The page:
Tuesday, 23 September 2014
Album Review - Bastard Mountain - Farewell, Bastard Mountain
Bastard Mountain is a collection of musicians brought together by Song, By Toad Records. The release stays within Song, By Toad’s close knit community, most of the contributors have released on the label, and the releases usually feature appearances from, or production duties from label-mates. Egos are left at the door, ensuring this is a collaborative album and not a super-group, and it pays.
All but two of the songs are original, Pissing on Bonfires, from Meursault’s debut, is reinvigorated for the second time this year, and Something On Your Mind was written by Dino Valenti. For those who are familiar with collaborators’ work, a huge joy comes from recognising who wrote what. Rob St John’s slow ballads with dronal tendencies are prominent on Meadow Ghost, Drone Armatrading has a similar feel to Broken Records’ Ward 3, Neil Pennycook brings his wide dynamics to The Mill and Sparrow And The Workshop's Jill O'Sullivan's Americana-tinged individual sense of melody shines through Old Habits. For those not familiar with each member’s previous work, the album sits perfectly as a cohesive whole, particularly with the segues on the vinyl edition, and is a testament to the artists’ like-minded and open approach.
Although Reuben Taylor and Pete Harvey are not credited with any particular song, they share the task of filling out the gaps and pulling the individuals together. Harvey and Rory Sutherland’s string arrangements shine through becoming the backbone and, at times, the focus and emotive pull of the album. The arrangements are simple and slow, but moments like the trills leading up to the chorus during The Mill and the juxtaposition of scratchy cello in the verses of Old Habits, to the confidently played, celtic-influenced counter melody in the chorus are amongst the album’s most beautiful.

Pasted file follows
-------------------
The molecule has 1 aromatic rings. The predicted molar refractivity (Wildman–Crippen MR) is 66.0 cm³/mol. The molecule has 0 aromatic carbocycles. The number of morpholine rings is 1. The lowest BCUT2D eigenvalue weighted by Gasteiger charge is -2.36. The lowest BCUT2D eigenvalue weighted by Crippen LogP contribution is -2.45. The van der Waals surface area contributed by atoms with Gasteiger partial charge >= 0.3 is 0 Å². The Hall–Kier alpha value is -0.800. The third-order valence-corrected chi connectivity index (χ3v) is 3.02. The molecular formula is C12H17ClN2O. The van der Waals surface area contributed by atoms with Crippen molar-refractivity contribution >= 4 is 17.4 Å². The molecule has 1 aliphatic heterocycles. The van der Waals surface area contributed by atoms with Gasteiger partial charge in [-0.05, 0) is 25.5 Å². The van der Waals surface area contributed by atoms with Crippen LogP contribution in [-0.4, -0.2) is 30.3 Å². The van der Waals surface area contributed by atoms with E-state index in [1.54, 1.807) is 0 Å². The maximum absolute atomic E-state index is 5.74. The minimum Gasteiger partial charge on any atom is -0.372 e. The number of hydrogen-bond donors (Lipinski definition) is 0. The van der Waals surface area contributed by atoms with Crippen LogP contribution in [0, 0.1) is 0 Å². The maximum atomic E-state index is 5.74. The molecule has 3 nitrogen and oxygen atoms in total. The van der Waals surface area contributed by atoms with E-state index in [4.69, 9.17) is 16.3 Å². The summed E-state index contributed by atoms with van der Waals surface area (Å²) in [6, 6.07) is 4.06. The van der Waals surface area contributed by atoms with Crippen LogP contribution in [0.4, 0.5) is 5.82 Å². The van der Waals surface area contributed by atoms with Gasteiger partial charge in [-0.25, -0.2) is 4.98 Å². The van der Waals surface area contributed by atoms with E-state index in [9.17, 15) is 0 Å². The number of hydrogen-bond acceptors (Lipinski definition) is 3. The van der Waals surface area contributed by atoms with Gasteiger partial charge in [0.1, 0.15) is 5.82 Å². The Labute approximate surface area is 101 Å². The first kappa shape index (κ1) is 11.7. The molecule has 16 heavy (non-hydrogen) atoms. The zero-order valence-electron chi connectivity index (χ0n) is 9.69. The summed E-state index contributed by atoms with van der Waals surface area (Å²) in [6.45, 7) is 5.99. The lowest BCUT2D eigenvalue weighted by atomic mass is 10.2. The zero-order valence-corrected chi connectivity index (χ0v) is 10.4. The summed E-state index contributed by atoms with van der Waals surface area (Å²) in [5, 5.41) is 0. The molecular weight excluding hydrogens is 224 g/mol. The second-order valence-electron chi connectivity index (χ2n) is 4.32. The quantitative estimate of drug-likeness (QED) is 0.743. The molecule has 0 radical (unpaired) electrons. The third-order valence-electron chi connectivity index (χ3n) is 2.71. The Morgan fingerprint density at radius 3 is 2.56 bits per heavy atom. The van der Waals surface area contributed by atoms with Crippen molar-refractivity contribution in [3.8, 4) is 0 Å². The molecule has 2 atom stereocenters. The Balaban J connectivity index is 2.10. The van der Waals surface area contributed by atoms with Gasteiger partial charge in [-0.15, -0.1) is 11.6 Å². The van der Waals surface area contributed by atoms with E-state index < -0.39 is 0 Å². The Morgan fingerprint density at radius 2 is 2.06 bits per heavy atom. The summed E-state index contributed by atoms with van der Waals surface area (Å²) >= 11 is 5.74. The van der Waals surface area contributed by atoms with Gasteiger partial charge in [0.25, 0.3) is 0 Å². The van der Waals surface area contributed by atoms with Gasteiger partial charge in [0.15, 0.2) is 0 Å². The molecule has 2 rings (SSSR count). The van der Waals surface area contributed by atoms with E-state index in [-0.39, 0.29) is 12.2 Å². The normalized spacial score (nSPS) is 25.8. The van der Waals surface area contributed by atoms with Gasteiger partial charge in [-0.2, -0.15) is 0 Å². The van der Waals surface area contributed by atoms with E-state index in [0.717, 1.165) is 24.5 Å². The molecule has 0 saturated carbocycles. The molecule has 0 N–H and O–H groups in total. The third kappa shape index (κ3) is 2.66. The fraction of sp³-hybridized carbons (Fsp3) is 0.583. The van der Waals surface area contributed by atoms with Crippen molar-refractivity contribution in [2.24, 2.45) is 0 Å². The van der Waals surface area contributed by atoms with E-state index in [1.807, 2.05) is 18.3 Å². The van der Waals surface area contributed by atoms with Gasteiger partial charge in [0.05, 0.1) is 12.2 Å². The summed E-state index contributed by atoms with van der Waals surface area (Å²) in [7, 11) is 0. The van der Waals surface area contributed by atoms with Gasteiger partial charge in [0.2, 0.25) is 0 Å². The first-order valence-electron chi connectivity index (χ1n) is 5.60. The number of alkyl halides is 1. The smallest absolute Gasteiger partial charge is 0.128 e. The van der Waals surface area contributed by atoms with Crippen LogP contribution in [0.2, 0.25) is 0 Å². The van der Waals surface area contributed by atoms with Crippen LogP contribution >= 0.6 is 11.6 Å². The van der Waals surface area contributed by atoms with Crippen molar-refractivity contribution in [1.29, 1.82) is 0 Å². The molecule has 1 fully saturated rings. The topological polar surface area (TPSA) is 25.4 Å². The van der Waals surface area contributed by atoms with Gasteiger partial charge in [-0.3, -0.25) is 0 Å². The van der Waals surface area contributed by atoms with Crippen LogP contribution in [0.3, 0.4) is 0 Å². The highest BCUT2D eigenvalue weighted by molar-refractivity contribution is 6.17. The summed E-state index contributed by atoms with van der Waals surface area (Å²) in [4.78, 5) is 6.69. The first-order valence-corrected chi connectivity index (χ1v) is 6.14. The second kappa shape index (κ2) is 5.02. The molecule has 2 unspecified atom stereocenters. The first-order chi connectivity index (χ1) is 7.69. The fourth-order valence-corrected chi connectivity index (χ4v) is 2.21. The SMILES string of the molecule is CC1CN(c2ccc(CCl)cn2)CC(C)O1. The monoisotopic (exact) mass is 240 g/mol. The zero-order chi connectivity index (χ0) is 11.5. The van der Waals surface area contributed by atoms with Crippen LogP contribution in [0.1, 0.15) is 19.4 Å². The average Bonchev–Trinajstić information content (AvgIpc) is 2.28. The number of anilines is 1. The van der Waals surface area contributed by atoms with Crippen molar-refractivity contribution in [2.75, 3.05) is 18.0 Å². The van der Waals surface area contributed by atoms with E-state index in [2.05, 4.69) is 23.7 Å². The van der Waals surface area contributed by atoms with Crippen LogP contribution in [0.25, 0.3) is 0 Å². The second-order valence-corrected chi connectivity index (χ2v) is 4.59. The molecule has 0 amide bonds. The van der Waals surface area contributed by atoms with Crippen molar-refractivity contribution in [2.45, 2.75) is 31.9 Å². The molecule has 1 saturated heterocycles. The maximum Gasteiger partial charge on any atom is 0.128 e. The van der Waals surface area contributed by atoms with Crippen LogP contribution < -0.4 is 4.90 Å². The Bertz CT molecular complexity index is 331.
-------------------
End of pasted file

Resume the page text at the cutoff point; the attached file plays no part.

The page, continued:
The album is mildly one directional; the pace never picks up much from the start, and the songs are bleak. However, the different writing and singing combinations for each song brings out differences in ways other than tempo and mood. Moments of positivity, as in New Boy, and Harvey’s rich string arrangements make this album feel like a rounded listen, even if it doesn’t seem so on paper.
Matthew Young at Song, By Toad is due as much credit as anyone else for masterminding the album, and bringing together six musicians who work so well together. The album is imprinted as the first of the 'Magpie Series'. Whether this is throwback gesture, much like the covers of the Song, By Toad Split 12" series, or the start of a new series of collaborations is unclear, but it is certainly an exciting prospect. Cold Seeds, the first collaborative album on the label, featuring Neil Pennycook, King Creosote and Animal Magic Tricks, hds moments of brilliance, it suffered from feeling almost too lo-fi in content as well as production. Conversely Farewell Bastard Mountain is superbly composed, stunningly arranged and nothing short of a delight to listen to. This is the label’s strongest release, and one that epitomises Song, By Toad’s ethics.
- Ashley Leiper
Bastard Mountain - Farewell, Bastard Moutain is out now via Song, By Toad Records and is available in all good record shops and online music retailers. You can purchase the album here.